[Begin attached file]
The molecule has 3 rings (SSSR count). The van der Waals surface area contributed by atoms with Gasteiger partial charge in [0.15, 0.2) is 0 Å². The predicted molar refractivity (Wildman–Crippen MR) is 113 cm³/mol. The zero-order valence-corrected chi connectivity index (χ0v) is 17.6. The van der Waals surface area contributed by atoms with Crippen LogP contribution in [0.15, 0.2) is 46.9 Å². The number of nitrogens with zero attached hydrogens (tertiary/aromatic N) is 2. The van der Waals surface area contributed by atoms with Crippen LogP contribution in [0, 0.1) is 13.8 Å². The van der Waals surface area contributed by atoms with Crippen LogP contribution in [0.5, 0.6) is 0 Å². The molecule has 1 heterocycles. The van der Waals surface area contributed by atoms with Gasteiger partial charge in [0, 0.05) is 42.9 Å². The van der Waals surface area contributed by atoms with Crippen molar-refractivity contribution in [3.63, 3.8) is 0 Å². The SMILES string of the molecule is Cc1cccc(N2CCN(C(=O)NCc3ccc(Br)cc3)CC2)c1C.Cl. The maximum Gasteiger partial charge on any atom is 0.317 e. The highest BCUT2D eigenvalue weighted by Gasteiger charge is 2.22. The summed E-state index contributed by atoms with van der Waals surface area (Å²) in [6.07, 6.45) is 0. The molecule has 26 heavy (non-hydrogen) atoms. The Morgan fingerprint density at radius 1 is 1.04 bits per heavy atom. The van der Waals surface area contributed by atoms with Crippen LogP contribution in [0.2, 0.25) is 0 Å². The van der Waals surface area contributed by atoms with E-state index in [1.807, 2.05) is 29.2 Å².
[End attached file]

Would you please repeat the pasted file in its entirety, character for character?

The molecule has 3 rings (SSSR count). The van der Waals surface area contributed by atoms with Gasteiger partial charge in [0.15, 0.2) is 0 Å². The predicted molar refractivity (Wildman–Crippen MR) is 113 cm³/mol. The zero-order valence-corrected chi connectivity index (χ0v) is 17.6. The van der Waals surface area contributed by atoms with Crippen LogP contribution in [0.15, 0.2) is 46.9 Å². The number of nitrogens with zero attached hydrogens (tertiary/aromatic N) is 2. The van der Waals surface area contributed by atoms with Crippen LogP contribution in [0, 0.1) is 13.8 Å². The van der Waals surface area contributed by atoms with Crippen LogP contribution in [0.5, 0.6) is 0 Å². The molecule has 1 heterocycles. The van der Waals surface area contributed by atoms with Gasteiger partial charge in [0, 0.05) is 42.9 Å². The van der Waals surface area contributed by atoms with Crippen molar-refractivity contribution in [3.63, 3.8) is 0 Å². The SMILES string of the molecule is Cc1cccc(N2CCN(C(=O)NCc3ccc(Br)cc3)CC2)c1C.Cl. The maximum Gasteiger partial charge on any atom is 0.317 e. The highest BCUT2D eigenvalue weighted by Gasteiger charge is 2.22. The summed E-state index contributed by atoms with van der Waals surface area (Å²) in [6.07, 6.45) is 0. The molecule has 26 heavy (non-hydrogen) atoms. The Morgan fingerprint density at radius 1 is 1.04 bits per heavy atom. The van der Waals surface area contributed by atoms with Crippen LogP contribution in [0.2, 0.25) is 0 Å². The van der Waals surface area contributed by atoms with E-state index in [1.807, 2.05) is 29.2 Å².